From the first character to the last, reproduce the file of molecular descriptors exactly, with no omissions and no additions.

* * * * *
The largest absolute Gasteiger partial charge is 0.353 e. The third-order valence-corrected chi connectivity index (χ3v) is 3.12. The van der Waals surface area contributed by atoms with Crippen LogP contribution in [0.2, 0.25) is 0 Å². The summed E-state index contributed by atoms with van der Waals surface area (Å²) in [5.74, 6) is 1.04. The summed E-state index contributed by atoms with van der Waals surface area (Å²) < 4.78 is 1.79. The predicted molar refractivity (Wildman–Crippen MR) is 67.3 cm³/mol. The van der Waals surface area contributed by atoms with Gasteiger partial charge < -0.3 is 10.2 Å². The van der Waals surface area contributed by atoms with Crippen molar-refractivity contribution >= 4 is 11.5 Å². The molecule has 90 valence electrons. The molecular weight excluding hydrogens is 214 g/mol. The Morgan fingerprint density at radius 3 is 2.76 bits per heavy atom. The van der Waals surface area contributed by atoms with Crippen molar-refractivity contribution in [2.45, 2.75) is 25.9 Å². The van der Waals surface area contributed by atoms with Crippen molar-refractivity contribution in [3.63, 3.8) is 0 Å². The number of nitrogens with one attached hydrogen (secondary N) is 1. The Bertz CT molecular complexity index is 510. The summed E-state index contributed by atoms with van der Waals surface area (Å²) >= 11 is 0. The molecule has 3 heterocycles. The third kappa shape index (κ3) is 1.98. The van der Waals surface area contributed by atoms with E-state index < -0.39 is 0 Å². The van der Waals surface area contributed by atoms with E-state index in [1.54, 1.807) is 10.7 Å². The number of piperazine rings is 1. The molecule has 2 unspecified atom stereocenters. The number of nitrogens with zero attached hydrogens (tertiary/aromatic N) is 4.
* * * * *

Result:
The largest absolute Gasteiger partial charge is 0.353 e. The third-order valence-corrected chi connectivity index (χ3v) is 3.12. The van der Waals surface area contributed by atoms with Crippen LogP contribution in [0.2, 0.25) is 0 Å². The summed E-state index contributed by atoms with van der Waals surface area (Å²) in [5.74, 6) is 1.04. The summed E-state index contributed by atoms with van der Waals surface area (Å²) < 4.78 is 1.79. The predicted molar refractivity (Wildman–Crippen MR) is 67.3 cm³/mol. The van der Waals surface area contributed by atoms with Gasteiger partial charge < -0.3 is 10.2 Å². The van der Waals surface area contributed by atoms with Crippen molar-refractivity contribution >= 4 is 11.5 Å². The molecule has 90 valence electrons. The molecular weight excluding hydrogens is 214 g/mol. The Morgan fingerprint density at radius 3 is 2.76 bits per heavy atom. The van der Waals surface area contributed by atoms with Crippen molar-refractivity contribution in [2.45, 2.75) is 25.9 Å². The van der Waals surface area contributed by atoms with Crippen molar-refractivity contribution in [3.63, 3.8) is 0 Å². The number of nitrogens with one attached hydrogen (secondary N) is 1. The Bertz CT molecular complexity index is 510. The summed E-state index contributed by atoms with van der Waals surface area (Å²) >= 11 is 0. The molecule has 3 heterocycles. The third kappa shape index (κ3) is 1.98. The van der Waals surface area contributed by atoms with E-state index < -0.39 is 0 Å². The van der Waals surface area contributed by atoms with E-state index in [1.54, 1.807) is 10.7 Å². The number of piperazine rings is 1. The molecule has 2 unspecified atom stereocenters. The number of nitrogens with zero attached hydrogens (tertiary/aromatic N) is 4.